On the 20th of December 2013 – thanks to the generous financial support of the Native Vegetation Council and Nature Foundation SA Inc. – Eaglehawk Waterhole became Nature Glenelg Trust’s first Habitat Restoration Reserve.
This project is proudly supported by:
Background Information on the property:
Eaglehawk Waterhole is a 684 ha private property in the Upper South East of South Australia, situated approximately 2 km west of the Little Desert National Park and state border with Victoria.
Oblique image showing the strategic location of Eaglehawk Waterhole in the landscape
Although partly protected under conservation agreements, the vast majority of the property (510 hectares) has been farmed (grazed by sheep), but retains significant established tree, shrub and understorey cover, and a range of important biodiversity values that will respond favourably to protection, restoration and conservation management.
Aerial image of the property, showing remnant tree cover and the range of in-tact reference areas on the property
The property forms part of a general area (the Bangham district) with higher native vegetation remnancy that was highlighted as a priority zone for conservation activities in the Biodiversity Plan for the South East (Croft et al 1999). The property also retains important, currently unprotected habitat for species and communities listed under the EPBC Act 1999, such as the South-eastern Red-tailed Black-cockatoo and (the newly listed) Seasonal Herbaceous Wetlands of the lowland plains.
SA Blue Gum Woodland interspersed with Gilgai Seasonal Herbaceous Wetland habitat on Eaglehawk Waterhole (Photo – September 2013)
This project will:
- enable perpetual protection & restoration of 510 hectares of grassy woodland, heathy woodland, heathland and wetland habitat in a strategic district where increasing landscape connectivity is a priority activity,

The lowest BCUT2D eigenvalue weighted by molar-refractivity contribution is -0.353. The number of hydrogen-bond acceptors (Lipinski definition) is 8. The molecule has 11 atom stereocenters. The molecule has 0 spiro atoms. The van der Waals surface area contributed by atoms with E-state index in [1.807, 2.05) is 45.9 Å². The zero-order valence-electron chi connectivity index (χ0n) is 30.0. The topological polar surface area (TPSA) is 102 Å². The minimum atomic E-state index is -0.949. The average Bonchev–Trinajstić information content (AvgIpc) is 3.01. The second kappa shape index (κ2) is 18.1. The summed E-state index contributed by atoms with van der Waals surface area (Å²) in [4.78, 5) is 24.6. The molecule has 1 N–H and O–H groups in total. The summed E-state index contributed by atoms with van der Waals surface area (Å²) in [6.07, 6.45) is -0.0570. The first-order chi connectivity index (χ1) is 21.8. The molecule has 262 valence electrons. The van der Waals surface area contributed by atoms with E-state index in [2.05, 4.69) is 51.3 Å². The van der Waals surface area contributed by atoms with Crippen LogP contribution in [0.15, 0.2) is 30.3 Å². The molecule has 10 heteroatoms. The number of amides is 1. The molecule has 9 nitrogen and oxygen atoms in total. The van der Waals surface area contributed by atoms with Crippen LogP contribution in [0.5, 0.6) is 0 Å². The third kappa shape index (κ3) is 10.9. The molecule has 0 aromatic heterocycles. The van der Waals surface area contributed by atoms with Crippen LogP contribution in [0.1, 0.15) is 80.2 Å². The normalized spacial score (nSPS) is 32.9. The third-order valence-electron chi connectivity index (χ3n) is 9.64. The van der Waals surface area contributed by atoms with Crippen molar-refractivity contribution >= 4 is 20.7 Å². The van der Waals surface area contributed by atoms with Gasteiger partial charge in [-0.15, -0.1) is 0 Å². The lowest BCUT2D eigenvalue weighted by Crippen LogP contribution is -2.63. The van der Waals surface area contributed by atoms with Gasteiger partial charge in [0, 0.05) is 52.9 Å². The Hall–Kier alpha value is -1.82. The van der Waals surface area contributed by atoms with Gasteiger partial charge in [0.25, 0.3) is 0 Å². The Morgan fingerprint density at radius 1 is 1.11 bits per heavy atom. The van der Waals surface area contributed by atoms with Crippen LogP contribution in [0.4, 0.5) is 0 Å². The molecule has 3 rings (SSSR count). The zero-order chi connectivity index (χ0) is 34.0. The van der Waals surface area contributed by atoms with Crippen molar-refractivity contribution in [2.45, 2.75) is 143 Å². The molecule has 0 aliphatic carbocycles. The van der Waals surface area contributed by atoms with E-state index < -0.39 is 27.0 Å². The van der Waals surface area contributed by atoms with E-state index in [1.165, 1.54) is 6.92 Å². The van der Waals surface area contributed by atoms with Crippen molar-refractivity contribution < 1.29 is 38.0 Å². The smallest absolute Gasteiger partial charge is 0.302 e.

- grow the National Reserve System (NRS) estate in an under-represented bioregion,
- contribute to the recovery of EPBC Act listed species and communities, and
- provide a community hub and strategic demonstration site for the public to experience, learn about, & become involved in, large-scale habitat restoration.
The property satisfied several criteria that make it a high priority for restoration, namely:
- Size: 510 hectares of the total property size (684 ha) will directly benefit from stock removal, natural regeneration and revegetation works as a result of this project. This will constitute one of the largest restoration projects ever undertaken in the South East region.
- Location: it is strategically located within a district of high quality reserves in SA and Victoria, and improve landscape connectivity and ecological function between them (Bangham and Geegeela CP’s in SA and Little Desert NP in Victoria);
- Existing condition: the current state of the property is highly conducive to full ecological recovery in a more rapid timeframe than would ordinarily be possible for a restoration project in an agricultural district, due to the level of remnant tree, shrub and understorey cover across the grazed portions (510 hectares) of the property. The remaining 174 hectares of the property are already fenced and in excellent condition, serving as reference areas, and providing a natural regeneration and revegetation seedbank.
- Habitat complexity: the site includes a range of habitats and ecotones between each, including grassy woodland, heathy woodland, heathland and wetland habitats. It is unusual (but highly desirable) for a restoration project to cover such a diversity of soil and habitat types.
- Biodiversity values: it retains biodiversity values (including EPBC Act listed species and communities) that will be significantly enhanced and improved through habitat restoration;
- Heritage Agreement: the entire property will be suitable for inclusion in the National Reserve System (by being perpetually protected under Heritage Agreement).
Brown Stringybark Woodland habitat on the property – Feeding habitat for the South-eastern Red-tailed Black-cockatoo
Updates on the project will be posted on the NGT blog and linked to this project page (see below) – we hope you will take an active interest in our efforts to restore and manage this important property over the months and years ahead…!
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